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The People v. Silver Plate Co.

Supreme Court of Illinois
Nov 22, 1944
58 N.E.2d 599 (Ill. 1944)


No. 28252. Affirmed in part; reversed in part and remanded.

Opinion filed November 22, 1944. Rehearing denied January 16, 1945.

APPEAL from the Circuit Court of Winnebago county; the Hon. WILLIAM R. DUSHER, Judge, presiding.

MAX A. WESTON, State's Attorney, and WILLIAM H. GATES, both of Rockford, for appellant.

KARL J. MOHR, of Rockford, for appellee.

Appellant seeks reversal of a decree of the circuit court of Winnebago county directing the county treasurer and ex-officio county collector, as receiver under an order of that court, to pay certain monies, collected by him as such receiver, to certain parties, of whom appellee was one. The facts are stipulated and they are these. On July 22, 1939, the Rockford Silver Plate Company owned certain real estate in Winnebago county, known in this record as "Tract 1," subject to a certain mortgage to one Henrik A. Fredriksen. On that date a suit to foreclose this mortgage was filed and a receiver was appointed to collect the rents and to apply the same to the payment of the mortgage debt. On November 3 following, complaint was filed in the suit before us by the State's Attorney on behalf of the People, to foreclose delinquent general taxes and special assessments on this property, which had accumulated for some years. On December 30 following, the county treasurer and ex-officio county collector of Winnebago county was appointed only receiver in the tax foreclosure case, and the receiver in the mortgage proceeding was required to turn over the matters of receivership to the tax receiver. On May 24, 1940, a decree for sale of the property, subject to the unpaid taxes and special assessments, was entered in the mortgage foreclosure proceeding, and on July 29 following, report of sale showed the property sold to one Howard Thomas for $2559.94, subject to taxes and special assessments. On November 3, 1940, a decree for deficiency was entered in favor of certain noteholders or their assignees, for large sums of money. The period of redemption from the mortgage foreclosure sale expired on October 8, 1941. A master's deed was thereafter issued to one A.R. Munson. The following also took place in the tax foreclosure proceeding: On November 25, 1941, one week after the issuance of the master's deed to Munson, a decree for foreclosure of the lien of general taxes in a sum in excess of $15,000, and special assessments in excess of $39,000, was entered against the property, and on February 17, 1942, the property was sold to one Weingartner for $19,000. On February 24, 1942, an order was entered approving the sale, finding a deficiency, and continuing the tax receiver. The court retained jurisdiction of the cause. On June 19, 1942, the property was redeemed by Mercantile Parking, Inc., and on June 22 of that year the receiver was ordered to surrender possession. It also appears from the record that Munson, the holder of the deed from the master, had deeded Tract 1 to the Illinois National Bank and Trust Company of Rockford, which, on May 27, 1942, deeded the property to Mercantile Parking, Inc., who, as noted, redeemed from the tax foreclosure sale.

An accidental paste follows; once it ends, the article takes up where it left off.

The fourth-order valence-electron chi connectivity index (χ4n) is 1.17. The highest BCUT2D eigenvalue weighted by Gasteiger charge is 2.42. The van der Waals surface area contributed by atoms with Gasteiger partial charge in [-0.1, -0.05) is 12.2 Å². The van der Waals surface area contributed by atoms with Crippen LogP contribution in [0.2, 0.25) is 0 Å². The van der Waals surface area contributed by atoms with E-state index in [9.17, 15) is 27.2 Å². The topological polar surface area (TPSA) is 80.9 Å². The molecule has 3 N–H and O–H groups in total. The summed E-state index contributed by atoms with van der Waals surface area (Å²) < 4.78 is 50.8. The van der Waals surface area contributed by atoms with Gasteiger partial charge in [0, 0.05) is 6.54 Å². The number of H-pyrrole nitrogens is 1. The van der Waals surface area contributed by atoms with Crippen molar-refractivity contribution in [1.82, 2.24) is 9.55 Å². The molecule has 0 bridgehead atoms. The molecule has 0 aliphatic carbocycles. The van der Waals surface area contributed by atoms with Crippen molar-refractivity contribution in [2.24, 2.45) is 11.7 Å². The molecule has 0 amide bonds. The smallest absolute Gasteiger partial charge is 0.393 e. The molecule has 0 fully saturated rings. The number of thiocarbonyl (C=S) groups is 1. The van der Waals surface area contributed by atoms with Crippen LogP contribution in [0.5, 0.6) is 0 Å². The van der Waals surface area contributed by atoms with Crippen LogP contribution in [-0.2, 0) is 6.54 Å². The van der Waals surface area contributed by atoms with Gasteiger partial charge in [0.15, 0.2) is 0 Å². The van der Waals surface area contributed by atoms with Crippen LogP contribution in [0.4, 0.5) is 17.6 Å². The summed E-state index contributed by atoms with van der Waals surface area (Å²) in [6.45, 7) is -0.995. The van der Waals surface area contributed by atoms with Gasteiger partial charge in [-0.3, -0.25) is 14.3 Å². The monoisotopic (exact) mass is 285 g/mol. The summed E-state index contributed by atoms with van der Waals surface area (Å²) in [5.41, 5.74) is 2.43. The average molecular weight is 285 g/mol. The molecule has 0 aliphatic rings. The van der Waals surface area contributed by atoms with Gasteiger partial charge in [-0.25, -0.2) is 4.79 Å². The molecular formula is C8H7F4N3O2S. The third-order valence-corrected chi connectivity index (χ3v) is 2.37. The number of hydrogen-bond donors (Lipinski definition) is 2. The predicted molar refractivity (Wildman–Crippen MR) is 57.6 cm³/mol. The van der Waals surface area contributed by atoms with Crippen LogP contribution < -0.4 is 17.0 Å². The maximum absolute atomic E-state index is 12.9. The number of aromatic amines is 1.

During the period between the filing of the mortgage foreclosure and the date of the redemption by Mercantile Parking, Inc., there was accumulated in the hands of the tax receiver the sum of $3100, derived from the rents of the premises, $1700 of which was collected prior to the time of the entry of the decree for foreclosure in the tax case on November 25, 1941. By the date of the sale on February 17, 1942, he had collected a total of $2300, $800 being thereafter collected during the time the property was in his hands after the sale and prior to redemption on June 19, 1942. No application of accumulated rents to either the taxes or the mortgage was made or attempted from June 22, 1942, when the tax receiver was ordered to surrender possession, until April 24, 1944, when the appellee, Olson, assignee of various deficiency claims in the mortgage foreclosure proceeding, filed a petition in the tax foreclosure proceedings, alleging the facts as hereinbefore stated and praying that the county treasurer be required to pay to the respective holders of deficiency decrees in the mortgage foreclosure the $3100 he had collected while acting as receiver in the tax foreclosure. To this petition the People filed an answer setting out the proceeding in the tax foreclosure suit and alleging that the petitioner, Olson, had no interest in the money held by the county treasurer as receiver. The answer sought, as affirmative relief, an order directing the tax receiver to apply the $3100 to the general taxes and special assessments.